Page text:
Response to king’s actions may shape customary law

KIND GESTURE: Mandla Mandela and King Buyelekhaya Dalindyebo's wife, Noluntu, hand out gifts in Dimbaza
KIND GESTURE: Mandla Mandela and King Buyelekhaya Dalindyebo's wife, Noluntu, hand out gifts in Dimbaza
A number of commentators have sought to justify King Buyelekhaya Dalindyebo’s actions against his subjects on the basis that he was acting as a judicial officer. 

Court records show the king failed to convene a customary court to hear and decide the outcome of the crimes his subjects are alleged to have committed.

His failure to do so goes against the well-established practices and traditions of customary courts.

If we accept that the king was acting to protect others are we then accepting that the type of customary law we seek to shape is one that endorses physical violence in the name of justice?

It is disappointing that traditional leaders would rally around a leader who departed so fundamentally from the deeply humanist principles of customary law.

It begs the question: what type of customary law are these leaders endorsing? One which justifies the burning down of people’s houses? Are they defending a customary law system in which a traditional leader is above the law and can act with impunity against his community? Have these leaders abandoned the inherent people-centric conception of customary law captured in a saying such as inkosi yinkosi ngabantu (a chief is a chief by the people)?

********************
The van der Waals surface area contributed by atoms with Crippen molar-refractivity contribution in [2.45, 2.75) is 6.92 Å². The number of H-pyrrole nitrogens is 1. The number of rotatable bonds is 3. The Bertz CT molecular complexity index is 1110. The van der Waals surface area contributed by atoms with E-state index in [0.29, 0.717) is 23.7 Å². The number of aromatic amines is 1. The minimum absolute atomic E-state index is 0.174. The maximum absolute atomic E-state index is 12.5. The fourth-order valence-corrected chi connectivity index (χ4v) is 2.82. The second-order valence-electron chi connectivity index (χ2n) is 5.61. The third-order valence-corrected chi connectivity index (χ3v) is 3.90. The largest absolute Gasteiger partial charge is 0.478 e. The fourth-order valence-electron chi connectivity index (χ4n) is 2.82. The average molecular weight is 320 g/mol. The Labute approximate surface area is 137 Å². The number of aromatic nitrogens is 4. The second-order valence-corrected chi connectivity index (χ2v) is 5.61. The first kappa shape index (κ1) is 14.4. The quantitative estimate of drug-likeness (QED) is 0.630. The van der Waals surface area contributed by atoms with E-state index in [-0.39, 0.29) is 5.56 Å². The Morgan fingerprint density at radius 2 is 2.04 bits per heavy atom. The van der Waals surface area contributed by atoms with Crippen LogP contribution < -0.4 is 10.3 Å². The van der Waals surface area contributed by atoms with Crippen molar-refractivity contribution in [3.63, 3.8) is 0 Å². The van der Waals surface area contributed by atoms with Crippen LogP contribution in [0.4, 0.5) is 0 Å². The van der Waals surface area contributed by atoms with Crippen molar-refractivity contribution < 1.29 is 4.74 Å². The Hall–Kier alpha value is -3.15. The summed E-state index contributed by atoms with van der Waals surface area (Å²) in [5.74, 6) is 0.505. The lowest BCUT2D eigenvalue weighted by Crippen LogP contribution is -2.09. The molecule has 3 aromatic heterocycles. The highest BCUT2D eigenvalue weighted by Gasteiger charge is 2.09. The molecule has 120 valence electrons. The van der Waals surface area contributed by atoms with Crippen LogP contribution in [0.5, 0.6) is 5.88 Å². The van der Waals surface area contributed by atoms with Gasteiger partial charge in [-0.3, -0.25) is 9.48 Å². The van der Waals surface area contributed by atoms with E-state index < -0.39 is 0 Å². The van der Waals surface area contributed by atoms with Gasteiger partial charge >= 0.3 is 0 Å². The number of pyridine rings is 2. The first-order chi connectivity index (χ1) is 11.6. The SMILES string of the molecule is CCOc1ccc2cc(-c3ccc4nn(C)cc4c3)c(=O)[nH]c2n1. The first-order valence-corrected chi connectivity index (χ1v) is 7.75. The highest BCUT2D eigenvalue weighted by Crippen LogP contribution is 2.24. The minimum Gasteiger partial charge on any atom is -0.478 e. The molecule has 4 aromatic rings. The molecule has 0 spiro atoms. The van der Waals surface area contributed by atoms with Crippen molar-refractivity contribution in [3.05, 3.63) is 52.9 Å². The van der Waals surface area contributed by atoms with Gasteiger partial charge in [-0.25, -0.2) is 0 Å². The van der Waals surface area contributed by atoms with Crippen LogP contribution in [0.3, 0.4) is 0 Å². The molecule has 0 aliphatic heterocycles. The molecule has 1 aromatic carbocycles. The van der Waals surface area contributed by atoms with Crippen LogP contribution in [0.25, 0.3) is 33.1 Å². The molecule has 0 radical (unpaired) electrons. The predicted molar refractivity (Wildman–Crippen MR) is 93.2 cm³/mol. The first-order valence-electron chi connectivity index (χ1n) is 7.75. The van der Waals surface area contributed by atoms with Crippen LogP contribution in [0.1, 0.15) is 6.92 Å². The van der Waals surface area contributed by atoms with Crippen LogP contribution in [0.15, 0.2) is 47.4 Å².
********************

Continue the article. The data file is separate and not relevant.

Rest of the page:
Turning a blind eye to the ways in which Dalindyebo’s actions in this instance undermine customary laws and principles, does not do the institution of traditional leadership or communities living under customary law any favours. It distracts us from interrogating the institution of traditional leadership and the worrying trend that traditional leaders can mistreat their communities with no consequences. It distracts us from interrogating recent laws and policies that embolden traditional leaders while stripping communities of their ability to hold their leadership accountable.

These are issues which require important conversations – ones that are not aimed at eradicating traditional leadership, but which aim to strengthen the institution by calling on it to put rural people first.

Nolundi Luwaya is deputy director of the Land and Accountability Research Centre (previously the Rural Women’s Action Research programme, RWAR) at the University of Cape Town

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